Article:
Do not misinterpret this post as some snarky smug “religion is dumb, hooray science!” diatribe. (The Internet has plenty of those.) I was raised in a Lutheran household and apocalyptic rhetoric wasn’t in the conversation. Yes, the theological basis for Lutheranism includes the Apocalypse, but there wasn’t any ham-fisted close readings of the Book of Revelation like certain denominations, sects, and cults do. (For examples, tune in to your local religious networks, except EWTN, since the Catholic Church isn’t apocalypse-happy as Kirk Cameron’s flock.) The Apocalypse was part of Lutheran theology, but believers were taught not to presume to know when it would happen.
Presume is the key word here. As with other things, God will determine when the Apocalypse will happen. Hence the constant empty blathering of failed prophets. This goes hand in hand with the phenomenon of the Antichrist of the Week. So many people have been charged with being the Antichrist that it gets comical. Cracked.com, the reliable barometer of American opinion, published one of their most hilarious articles saying “Obama is the least efficient Antichrist ever.”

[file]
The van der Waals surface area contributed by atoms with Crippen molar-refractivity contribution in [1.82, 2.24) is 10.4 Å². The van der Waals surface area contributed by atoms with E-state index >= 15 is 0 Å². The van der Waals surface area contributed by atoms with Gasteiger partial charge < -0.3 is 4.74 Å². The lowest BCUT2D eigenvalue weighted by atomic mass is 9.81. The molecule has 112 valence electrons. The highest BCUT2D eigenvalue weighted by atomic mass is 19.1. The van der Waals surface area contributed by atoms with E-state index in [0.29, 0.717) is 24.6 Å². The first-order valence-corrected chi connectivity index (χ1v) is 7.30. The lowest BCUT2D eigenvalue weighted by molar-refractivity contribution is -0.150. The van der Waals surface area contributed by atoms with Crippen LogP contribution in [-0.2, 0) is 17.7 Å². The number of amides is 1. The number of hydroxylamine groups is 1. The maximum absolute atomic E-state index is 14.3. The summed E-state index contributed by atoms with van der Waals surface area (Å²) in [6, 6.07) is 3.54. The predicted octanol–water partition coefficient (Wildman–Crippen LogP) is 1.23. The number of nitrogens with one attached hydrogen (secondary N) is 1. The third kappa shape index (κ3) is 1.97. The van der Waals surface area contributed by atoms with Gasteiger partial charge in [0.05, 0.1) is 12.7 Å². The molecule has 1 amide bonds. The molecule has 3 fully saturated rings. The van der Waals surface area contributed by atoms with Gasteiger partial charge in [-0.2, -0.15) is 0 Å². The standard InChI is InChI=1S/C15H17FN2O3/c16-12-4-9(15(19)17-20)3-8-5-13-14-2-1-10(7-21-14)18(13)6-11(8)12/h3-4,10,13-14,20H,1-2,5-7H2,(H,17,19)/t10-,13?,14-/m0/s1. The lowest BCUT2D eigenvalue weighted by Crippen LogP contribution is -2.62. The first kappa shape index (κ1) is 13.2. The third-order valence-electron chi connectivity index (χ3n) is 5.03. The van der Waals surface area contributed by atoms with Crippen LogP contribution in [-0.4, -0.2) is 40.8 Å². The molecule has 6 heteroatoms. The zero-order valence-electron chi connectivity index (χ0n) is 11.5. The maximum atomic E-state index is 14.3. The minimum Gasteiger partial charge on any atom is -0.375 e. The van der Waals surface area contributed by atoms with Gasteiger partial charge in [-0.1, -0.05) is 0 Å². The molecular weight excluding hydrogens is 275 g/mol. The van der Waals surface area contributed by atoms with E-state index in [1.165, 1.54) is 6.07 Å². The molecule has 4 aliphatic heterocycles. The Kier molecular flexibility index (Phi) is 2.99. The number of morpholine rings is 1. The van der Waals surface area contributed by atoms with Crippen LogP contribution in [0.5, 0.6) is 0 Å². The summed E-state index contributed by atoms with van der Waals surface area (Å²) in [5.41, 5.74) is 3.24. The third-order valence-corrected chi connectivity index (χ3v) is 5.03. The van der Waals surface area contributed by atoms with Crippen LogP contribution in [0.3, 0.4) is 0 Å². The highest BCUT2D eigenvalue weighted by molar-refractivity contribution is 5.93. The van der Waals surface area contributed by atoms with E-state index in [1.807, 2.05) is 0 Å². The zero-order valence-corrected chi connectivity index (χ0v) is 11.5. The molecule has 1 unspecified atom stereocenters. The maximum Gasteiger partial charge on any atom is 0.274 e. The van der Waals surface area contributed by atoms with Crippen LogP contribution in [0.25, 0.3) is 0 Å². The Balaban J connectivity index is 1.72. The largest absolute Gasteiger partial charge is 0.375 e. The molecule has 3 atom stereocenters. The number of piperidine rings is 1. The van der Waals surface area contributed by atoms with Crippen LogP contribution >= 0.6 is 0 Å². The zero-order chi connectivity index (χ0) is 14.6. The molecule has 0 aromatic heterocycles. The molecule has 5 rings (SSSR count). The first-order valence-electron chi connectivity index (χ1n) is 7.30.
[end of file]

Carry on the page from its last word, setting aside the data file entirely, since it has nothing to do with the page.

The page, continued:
Not to belabor the point, but naming someone the Antichrist has become as politically expedient as calling someone a Hitler. The same people using the same rhetoric have called everyone from the Ayatollah Khomeini to Saddam Hussein to Barack Obama the Antichrist. One doesn’t need a PhD to see what’s going on. Label the political opposition the Antichrist and the flock will follow accordingly. And since Obama was re-elected, American is in a state of moral depravity and God will smite us. Or something. (I live in Minnesota and the state recently voted down the Traditional Marriage Amendment. I’m still waiting for the being-caused-by-gays earthquakes and hurricanes. We did get a snowstorm on the day of the Mayan Apocalypse … in Minnesota.)